First cutting boards

  • Advertise with us
Project by SASmith posted 1403 days ago 2559 views 2 times favorited 13 comments Add to Favorites Watch

This is my first post showing my first cutting boards.
Pics 1 & 2 bookmatched endgrain spalted ambrosia maple and cherry
Pics 3 & 4 bookmatched endgrain spalted ambrosia maple and sassafras
Pic 5 ambrosia maple, sassafras, walnut, and hickory in a chevron pattern
Pic 6 random boards
Constructive criticism welcome.

-- Scott Smith, Southern Illinois

13 comments so far

View BreakingBoardom's profile


615 posts in 1683 days

#1 posted 1403 days ago

This may be a dumb question since I’m still somewhat new to woodworking, but isn’t spalted wood just wood with a fungus? Is splated wood safe to use for food applications like a cutting board? Once again, not to be rude but just a question perhaps displaying my own ignorance. Does anyone have any info on this? I do like the designs however. Some nice looking wood as well.

-- Matt -

View SPalm's profile


4759 posts in 2483 days

#2 posted 1403 days ago

Wow. What a nice set. I like ‘em.
My hat is off to you.


-- -- I'm no rocket surgeon

View Ryan's profile


182 posts in 1531 days

#3 posted 1403 days ago

Spalting is decoloration of wood by fungus. Unless the spalting is still active(live fungus is there), it wouldn’t be harmful for cutting board use. However, you have to consider the strength of wood. Usually the spalted wood is softer than regular lumbers, so it wouldn’t be easy to find dense ones. Soft lumber soaks up moisture very easily and chips out easily too.

It’s nice boards. You’ve been very creative for nice set.
It’d be good for kitchen decoration but some people prefer simple ones for daily chopping jobs.

View Abbynormal's profile


34 posts in 1437 days

#4 posted 1403 days ago

Welcome to the LJ cutting board club, pick up you washroom key on the way out. Very nice set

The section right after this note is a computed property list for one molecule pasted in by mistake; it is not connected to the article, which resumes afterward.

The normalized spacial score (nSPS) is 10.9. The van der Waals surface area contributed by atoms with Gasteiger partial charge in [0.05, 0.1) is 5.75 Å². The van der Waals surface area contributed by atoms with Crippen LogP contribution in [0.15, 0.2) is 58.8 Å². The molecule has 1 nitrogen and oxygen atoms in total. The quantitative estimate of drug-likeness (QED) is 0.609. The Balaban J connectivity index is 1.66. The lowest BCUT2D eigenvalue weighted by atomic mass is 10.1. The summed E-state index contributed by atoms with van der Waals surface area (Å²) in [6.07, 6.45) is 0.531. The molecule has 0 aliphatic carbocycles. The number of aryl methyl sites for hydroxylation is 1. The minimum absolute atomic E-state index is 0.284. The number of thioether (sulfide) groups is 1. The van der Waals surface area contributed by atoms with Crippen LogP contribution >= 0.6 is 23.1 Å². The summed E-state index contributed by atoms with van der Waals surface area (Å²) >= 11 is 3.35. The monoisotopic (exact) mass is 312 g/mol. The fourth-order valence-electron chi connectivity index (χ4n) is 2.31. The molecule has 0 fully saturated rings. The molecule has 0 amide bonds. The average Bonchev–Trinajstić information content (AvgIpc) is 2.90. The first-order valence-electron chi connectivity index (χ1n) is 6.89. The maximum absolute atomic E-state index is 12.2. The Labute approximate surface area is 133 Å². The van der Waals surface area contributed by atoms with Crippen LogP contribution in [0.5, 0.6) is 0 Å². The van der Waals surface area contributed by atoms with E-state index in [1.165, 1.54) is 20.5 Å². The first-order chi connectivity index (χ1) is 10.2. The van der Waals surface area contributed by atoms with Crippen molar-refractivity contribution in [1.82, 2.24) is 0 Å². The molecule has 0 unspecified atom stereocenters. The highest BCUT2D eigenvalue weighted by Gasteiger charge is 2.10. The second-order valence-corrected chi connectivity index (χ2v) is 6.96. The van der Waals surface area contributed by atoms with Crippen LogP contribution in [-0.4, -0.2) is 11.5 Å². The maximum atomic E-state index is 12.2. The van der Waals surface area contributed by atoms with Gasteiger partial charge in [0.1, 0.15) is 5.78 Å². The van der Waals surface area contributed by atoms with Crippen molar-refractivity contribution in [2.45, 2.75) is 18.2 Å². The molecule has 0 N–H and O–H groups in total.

View blackcherry's profile


3148 posts in 2424 days

#5 posted 1402 days ago

Nice boards and don’t forget the washrm. key…lol nice one abbynormal

View rowdy's profile


373 posts in 2044 days

#6 posted 1402 days ago

That is a nice set of boards. You are off to a very good start. Keep up the good work.

-- Rowdy in Kechi, Kansas

View Skylark53's profile


2559 posts in 1662 days

#7 posted 1402 days ago

Terrific work….and now the bar is raised a bit more for the rest of us….

-- Rick, Tennessee, John 3:16

View nmkidd's profile


758 posts in 1774 days

#8 posted 1402 days ago

Nice boards… day I’ll have to try for my key…........hope I do half as good as these!!!

-- Doug, New Mexico.......the only stupid question is one that is never asked!........don't fix it, if it ain't broke!

View Flemming's profile


417 posts in 1498 days

#9 posted 1402 days ago

beautiful boards and well designed to incorporate the grain best way possible!

-- Flemming. It's only a mistake if you can't fix it.

View jockmike2's profile


10635 posts in 2848 days

#10 posted 1402 days ago

I wouldn’t use spalted wood either for a cutting board. Not just the soft part of it, but the fungus, even though dead, is still there. There is no proof that it is harmful if eaten it can cause problems working with it. Especially sanding. I had an allergic reaction to it a few years ago, so make sure you protect yourself. Beautiful boards and welcome.

-- (You just have to please the man in the Mirror) Mike from Michigan -

View Kathy's profile


210 posts in 1523 days

#11 posted 1402 days ago

If these are your first I can’t imagine what you will come up with next!!

-- curious woodworker

View GaryD's profile


620 posts in 1971 days

#12 posted 1402 days ago

Nice looking boards. Not sure about the use of the spalted would though, but all look great. Nice Job!!!

-- Gary, Little River,SC I've Learned that the Lord didn't do it all in one day and neither can I

View SASmith               's profile


1547 posts in 1588 days

#13 posted 1386 days ago

I am not concerned with the spalted lumber. The last stage in kiln drying is the high temp stage used specifically to kill mold, fungus, bacteria, and insects.

-- Scott Smith, Southern Illinois

Have your say...

You must be signed in to post the comments.

DISCLAIMER: Any posts on LJ are posted by individuals acting in their own right and do not necessarily reflect the views of LJ. LJ will not be held liable for the actions of any user.

Latest Projects | Latest Blog Entries | Latest Forum Topics

Latest Projects | Latest Blog Entries | Latest Forum Topics :: gardening showcase